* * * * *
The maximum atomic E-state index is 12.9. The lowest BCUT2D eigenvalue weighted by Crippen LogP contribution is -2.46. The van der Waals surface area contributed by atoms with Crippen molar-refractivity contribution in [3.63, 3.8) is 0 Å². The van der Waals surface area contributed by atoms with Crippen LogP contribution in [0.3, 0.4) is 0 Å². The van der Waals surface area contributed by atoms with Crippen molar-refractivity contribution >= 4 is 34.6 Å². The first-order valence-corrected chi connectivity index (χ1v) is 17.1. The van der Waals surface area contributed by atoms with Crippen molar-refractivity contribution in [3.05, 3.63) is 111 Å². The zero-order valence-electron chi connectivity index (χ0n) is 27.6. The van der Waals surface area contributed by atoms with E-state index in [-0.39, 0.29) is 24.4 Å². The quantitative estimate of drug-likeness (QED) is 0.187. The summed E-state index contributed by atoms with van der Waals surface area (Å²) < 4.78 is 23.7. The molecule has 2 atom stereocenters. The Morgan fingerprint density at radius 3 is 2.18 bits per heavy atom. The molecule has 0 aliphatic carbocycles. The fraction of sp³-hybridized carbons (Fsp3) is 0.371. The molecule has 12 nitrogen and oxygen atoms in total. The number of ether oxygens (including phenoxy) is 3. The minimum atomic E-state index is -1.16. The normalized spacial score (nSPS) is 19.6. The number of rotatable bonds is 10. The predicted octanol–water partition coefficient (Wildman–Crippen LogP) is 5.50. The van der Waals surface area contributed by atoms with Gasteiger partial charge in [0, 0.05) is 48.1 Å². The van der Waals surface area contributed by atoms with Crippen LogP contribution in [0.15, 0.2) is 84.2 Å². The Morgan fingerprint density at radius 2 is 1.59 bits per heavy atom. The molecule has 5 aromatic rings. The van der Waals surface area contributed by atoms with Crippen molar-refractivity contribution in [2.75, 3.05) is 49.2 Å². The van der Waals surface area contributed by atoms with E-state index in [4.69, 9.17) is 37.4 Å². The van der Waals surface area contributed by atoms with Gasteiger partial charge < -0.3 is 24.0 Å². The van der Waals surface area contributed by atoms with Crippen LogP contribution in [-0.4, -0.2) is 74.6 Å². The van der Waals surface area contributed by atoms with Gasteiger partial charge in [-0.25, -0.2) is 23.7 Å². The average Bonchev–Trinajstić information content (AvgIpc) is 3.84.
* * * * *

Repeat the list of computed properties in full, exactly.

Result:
The maximum atomic E-state index is 12.9. The lowest BCUT2D eigenvalue weighted by Crippen LogP contribution is -2.46. The van der Waals surface area contributed by atoms with Crippen molar-refractivity contribution in [3.63, 3.8) is 0 Å². The van der Waals surface area contributed by atoms with Crippen LogP contribution in [0.3, 0.4) is 0 Å². The van der Waals surface area contributed by atoms with Crippen molar-refractivity contribution >= 4 is 34.6 Å². The first-order valence-corrected chi connectivity index (χ1v) is 17.1. The van der Waals surface area contributed by atoms with Crippen molar-refractivity contribution in [3.05, 3.63) is 111 Å². The zero-order valence-electron chi connectivity index (χ0n) is 27.6. The van der Waals surface area contributed by atoms with E-state index in [-0.39, 0.29) is 24.4 Å². The quantitative estimate of drug-likeness (QED) is 0.187. The summed E-state index contributed by atoms with van der Waals surface area (Å²) < 4.78 is 23.7. The molecule has 2 atom stereocenters. The Morgan fingerprint density at radius 3 is 2.18 bits per heavy atom. The molecule has 0 aliphatic carbocycles. The fraction of sp³-hybridized carbons (Fsp3) is 0.371. The molecule has 12 nitrogen and oxygen atoms in total. The number of ether oxygens (including phenoxy) is 3. The minimum atomic E-state index is -1.16. The normalized spacial score (nSPS) is 19.6. The number of rotatable bonds is 10. The predicted octanol–water partition coefficient (Wildman–Crippen LogP) is 5.50. The van der Waals surface area contributed by atoms with Gasteiger partial charge in [0, 0.05) is 48.1 Å². The van der Waals surface area contributed by atoms with Crippen LogP contribution in [0.15, 0.2) is 84.2 Å². The Morgan fingerprint density at radius 2 is 1.59 bits per heavy atom. The molecule has 5 aromatic rings. The van der Waals surface area contributed by atoms with Crippen molar-refractivity contribution in [2.75, 3.05) is 49.2 Å². The van der Waals surface area contributed by atoms with E-state index in [4.69, 9.17) is 37.4 Å². The van der Waals surface area contributed by atoms with Gasteiger partial charge < -0.3 is 24.0 Å². The van der Waals surface area contributed by atoms with Crippen LogP contribution in [-0.4, -0.2) is 74.6 Å². The van der Waals surface area contributed by atoms with Gasteiger partial charge in [-0.25, -0.2) is 23.7 Å². The average Bonchev–Trinajstić information content (AvgIpc) is 3.84.